The five-member Texas Transportation Commission approved the $77 billion 2020 Unified Transportation Program or UTP submitted by the Texas Department of Transportation on August 29; a 326-page plan that will guide the agency’s transportation strategy over the next decade.
The plan also contains more than $4 billion specifically targeted towards safety improvements, including an extra $600 million for the next two years to help accelerate even more safety measures in an effort to reduce crashes and eliminate fatalities from Texas roadways by 2050.
TxDOT noted that a wide variety of infrastructure projects are incorporated within the UTP, including: widening roads; improving median barriers and bridges; upgrading guardrails; providing intersection improvements, such as upgrading traffic signals and signage; and making safety improvements for bicyclists and pedestrians. Many of the roadway segments targeted for work are on the state’s 100 Most Congested Roadways list, the agency added.
[One such effort now reaching its final stages is the demolition and reconstruction of the Stassney Lane bridge demolition over I-35.]
More than $600 million is being committed to fund transportation improvements in the state’s Permian Basin alone, to handle energy sector activity, TxDOT noted, with a focus on safety, connectivity, congestion relief, improving mobility at high-volume intersections, plus pavement strengthening for roadways with high truck volumes and weights.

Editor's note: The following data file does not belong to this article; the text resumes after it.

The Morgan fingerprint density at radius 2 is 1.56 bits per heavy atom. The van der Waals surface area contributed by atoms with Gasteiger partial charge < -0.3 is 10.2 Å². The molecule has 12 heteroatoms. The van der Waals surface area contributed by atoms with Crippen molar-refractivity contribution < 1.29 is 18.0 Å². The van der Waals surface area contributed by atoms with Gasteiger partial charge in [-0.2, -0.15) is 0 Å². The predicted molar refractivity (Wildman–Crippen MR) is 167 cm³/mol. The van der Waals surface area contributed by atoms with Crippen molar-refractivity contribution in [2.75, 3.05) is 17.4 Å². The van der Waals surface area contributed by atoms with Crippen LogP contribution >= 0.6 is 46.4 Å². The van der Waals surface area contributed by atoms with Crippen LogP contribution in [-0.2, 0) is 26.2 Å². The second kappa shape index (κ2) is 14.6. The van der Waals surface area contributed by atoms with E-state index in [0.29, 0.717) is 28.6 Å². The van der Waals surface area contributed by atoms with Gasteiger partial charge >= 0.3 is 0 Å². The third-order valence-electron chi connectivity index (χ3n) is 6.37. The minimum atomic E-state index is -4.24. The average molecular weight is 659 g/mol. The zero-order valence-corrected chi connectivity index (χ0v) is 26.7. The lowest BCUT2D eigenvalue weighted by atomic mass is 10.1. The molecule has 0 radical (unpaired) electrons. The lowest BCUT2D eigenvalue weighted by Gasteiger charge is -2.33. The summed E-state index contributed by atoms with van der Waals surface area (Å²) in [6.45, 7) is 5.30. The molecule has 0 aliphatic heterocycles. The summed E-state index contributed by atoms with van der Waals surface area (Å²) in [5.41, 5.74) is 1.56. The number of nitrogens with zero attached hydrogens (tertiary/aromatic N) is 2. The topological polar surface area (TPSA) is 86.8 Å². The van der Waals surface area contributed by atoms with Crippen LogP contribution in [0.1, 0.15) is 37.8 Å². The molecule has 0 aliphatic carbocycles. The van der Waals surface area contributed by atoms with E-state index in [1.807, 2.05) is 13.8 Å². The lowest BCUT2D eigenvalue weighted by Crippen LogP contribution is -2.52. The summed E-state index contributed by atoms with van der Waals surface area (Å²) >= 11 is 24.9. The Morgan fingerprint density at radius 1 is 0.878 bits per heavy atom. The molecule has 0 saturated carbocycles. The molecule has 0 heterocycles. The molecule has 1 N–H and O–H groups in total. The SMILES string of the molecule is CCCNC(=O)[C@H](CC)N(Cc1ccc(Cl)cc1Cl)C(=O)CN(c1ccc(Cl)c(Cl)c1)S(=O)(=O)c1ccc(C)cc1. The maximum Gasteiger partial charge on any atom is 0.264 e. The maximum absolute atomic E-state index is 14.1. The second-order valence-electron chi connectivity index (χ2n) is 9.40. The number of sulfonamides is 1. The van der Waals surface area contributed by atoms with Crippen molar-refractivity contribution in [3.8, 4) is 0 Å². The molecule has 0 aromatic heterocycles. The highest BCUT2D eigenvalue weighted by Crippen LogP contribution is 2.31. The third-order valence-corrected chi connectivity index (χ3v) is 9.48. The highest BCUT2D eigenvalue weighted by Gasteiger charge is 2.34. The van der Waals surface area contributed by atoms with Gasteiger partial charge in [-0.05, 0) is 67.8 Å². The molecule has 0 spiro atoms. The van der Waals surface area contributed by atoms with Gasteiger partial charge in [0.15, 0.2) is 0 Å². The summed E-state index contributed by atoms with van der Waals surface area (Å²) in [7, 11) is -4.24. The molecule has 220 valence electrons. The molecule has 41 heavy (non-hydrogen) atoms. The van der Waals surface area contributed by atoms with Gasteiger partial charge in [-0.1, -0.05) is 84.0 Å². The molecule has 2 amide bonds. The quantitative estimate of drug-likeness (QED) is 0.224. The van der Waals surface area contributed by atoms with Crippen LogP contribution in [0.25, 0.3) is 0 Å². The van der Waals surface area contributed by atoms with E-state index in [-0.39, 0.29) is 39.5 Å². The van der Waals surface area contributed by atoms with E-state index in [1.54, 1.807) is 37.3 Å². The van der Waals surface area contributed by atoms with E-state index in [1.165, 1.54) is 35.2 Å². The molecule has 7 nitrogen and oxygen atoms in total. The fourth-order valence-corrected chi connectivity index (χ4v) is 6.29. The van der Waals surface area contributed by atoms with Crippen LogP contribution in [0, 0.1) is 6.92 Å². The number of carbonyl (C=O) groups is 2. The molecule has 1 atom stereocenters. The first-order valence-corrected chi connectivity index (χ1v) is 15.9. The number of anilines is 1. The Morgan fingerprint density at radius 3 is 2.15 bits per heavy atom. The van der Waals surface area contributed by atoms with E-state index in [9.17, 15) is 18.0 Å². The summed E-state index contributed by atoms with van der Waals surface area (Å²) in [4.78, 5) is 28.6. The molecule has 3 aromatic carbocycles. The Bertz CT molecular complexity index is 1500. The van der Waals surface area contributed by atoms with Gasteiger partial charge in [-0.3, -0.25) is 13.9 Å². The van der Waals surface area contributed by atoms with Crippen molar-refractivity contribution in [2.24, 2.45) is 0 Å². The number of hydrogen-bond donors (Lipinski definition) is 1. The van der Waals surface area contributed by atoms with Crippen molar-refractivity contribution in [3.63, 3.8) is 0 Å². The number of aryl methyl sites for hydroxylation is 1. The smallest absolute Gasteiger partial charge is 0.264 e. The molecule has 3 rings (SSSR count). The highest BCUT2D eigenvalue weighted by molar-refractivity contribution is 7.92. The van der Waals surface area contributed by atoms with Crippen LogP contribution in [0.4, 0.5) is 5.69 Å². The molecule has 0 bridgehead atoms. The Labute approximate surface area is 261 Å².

“TxDOT is committed to reducing congestion and improving mobility and safety in Texas as evidenced by the agency’s largest 10-year plan to date,” said J. Bruce Bugg, Jr., the commission’s chairman, in a statement.
“Additionally, we keep making progress in addressing congestion in our busiest parts of the state through our Texas Clear Lanes initiative, which addresses congestion in top chokepoints in our largest metro areas,” he added. “Consistent with direction from Governor Greg Abbott and our commitment to the Texas Clear Lanes program, we are allocating some $28 billion of this $77 billion to address our most critical congestion improvement needs in the state’s five major metropolitan areas and other congested areas around Texas.”
The commission stressed that UTP’s funding levels are based on a forecast of transportation revenues anticipated over the next 10 years. Because funding levels may change in the future, the UTP does not serve as a budget or a guarantee that certain projects will be built.
Instead, the plan authorizes TxDOT and local partnering agencies to prepare projects for construction based on a reasonable expectation of future cash flow, with “authorized development activities” including preliminary design, environmental analysis, right of way acquisition, and final engineering.